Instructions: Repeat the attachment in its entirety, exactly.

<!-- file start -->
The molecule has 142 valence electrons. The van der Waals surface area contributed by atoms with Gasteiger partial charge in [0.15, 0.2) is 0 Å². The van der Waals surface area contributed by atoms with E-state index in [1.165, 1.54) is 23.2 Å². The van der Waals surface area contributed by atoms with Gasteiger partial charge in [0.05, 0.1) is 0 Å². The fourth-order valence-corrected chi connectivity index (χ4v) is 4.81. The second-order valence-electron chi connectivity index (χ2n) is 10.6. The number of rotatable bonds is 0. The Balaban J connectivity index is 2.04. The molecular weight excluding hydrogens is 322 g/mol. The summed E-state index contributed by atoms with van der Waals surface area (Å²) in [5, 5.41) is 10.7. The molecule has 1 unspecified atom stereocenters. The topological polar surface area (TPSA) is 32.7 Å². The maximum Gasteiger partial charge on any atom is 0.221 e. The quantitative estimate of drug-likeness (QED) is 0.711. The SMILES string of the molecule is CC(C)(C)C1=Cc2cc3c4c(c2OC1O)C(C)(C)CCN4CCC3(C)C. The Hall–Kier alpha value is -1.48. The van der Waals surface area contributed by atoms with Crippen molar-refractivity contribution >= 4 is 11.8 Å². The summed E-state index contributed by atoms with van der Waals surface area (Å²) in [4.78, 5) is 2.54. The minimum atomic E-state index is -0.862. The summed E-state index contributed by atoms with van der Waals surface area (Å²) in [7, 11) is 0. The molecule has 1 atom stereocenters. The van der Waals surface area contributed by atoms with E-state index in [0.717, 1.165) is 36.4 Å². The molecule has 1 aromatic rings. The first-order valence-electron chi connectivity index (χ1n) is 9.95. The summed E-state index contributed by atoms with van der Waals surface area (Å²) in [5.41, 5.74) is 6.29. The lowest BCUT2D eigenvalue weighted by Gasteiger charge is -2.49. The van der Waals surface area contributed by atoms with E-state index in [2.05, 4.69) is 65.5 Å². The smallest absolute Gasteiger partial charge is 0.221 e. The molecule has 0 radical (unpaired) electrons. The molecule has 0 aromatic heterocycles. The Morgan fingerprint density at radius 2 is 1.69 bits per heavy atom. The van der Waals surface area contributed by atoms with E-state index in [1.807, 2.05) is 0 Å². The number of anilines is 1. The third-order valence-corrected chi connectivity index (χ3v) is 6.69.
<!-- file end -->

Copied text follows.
The molecule has 142 valence electrons. The van der Waals surface area contributed by atoms with Gasteiger partial charge in [0.15, 0.2) is 0 Å². The van der Waals surface area contributed by atoms with E-state index in [1.165, 1.54) is 23.2 Å². The van der Waals surface area contributed by atoms with Gasteiger partial charge in [0.05, 0.1) is 0 Å². The fourth-order valence-corrected chi connectivity index (χ4v) is 4.81. The second-order valence-electron chi connectivity index (χ2n) is 10.6. The number of rotatable bonds is 0. The Balaban J connectivity index is 2.04. The molecular weight excluding hydrogens is 322 g/mol. The summed E-state index contributed by atoms with van der Waals surface area (Å²) in [5, 5.41) is 10.7. The molecule has 1 unspecified atom stereocenters. The topological polar surface area (TPSA) is 32.7 Å². The maximum Gasteiger partial charge on any atom is 0.221 e. The quantitative estimate of drug-likeness (QED) is 0.711. The SMILES string of the molecule is CC(C)(C)C1=Cc2cc3c4c(c2OC1O)C(C)(C)CCN4CCC3(C)C. The Hall–Kier alpha value is -1.48. The van der Waals surface area contributed by atoms with Crippen molar-refractivity contribution >= 4 is 11.8 Å². The summed E-state index contributed by atoms with van der Waals surface area (Å²) in [4.78, 5) is 2.54. The minimum atomic E-state index is -0.862. The summed E-state index contributed by atoms with van der Waals surface area (Å²) in [7, 11) is 0. The molecule has 1 atom stereocenters. The van der Waals surface area contributed by atoms with E-state index in [0.717, 1.165) is 36.4 Å². The molecule has 1 aromatic rings. The first-order valence-electron chi connectivity index (χ1n) is 9.95. The summed E-state index contributed by atoms with van der Waals surface area (Å²) in [5.41, 5.74) is 6.29. The lowest BCUT2D eigenvalue weighted by Gasteiger charge is -2.49. The van der Waals surface area contributed by atoms with E-state index in [2.05, 4.69) is 65.5 Å². The smallest absolute Gasteiger partial charge is 0.221 e. The molecule has 0 radical (unpaired) electrons. The molecule has 0 aromatic heterocycles. The Morgan fingerprint density at radius 2 is 1.69 bits per heavy atom. The van der Waals surface area contributed by atoms with E-state index in [1.807, 2.05) is 0 Å². The number of anilines is 1. The third-order valence-corrected chi connectivity index (χ3v) is 6.69.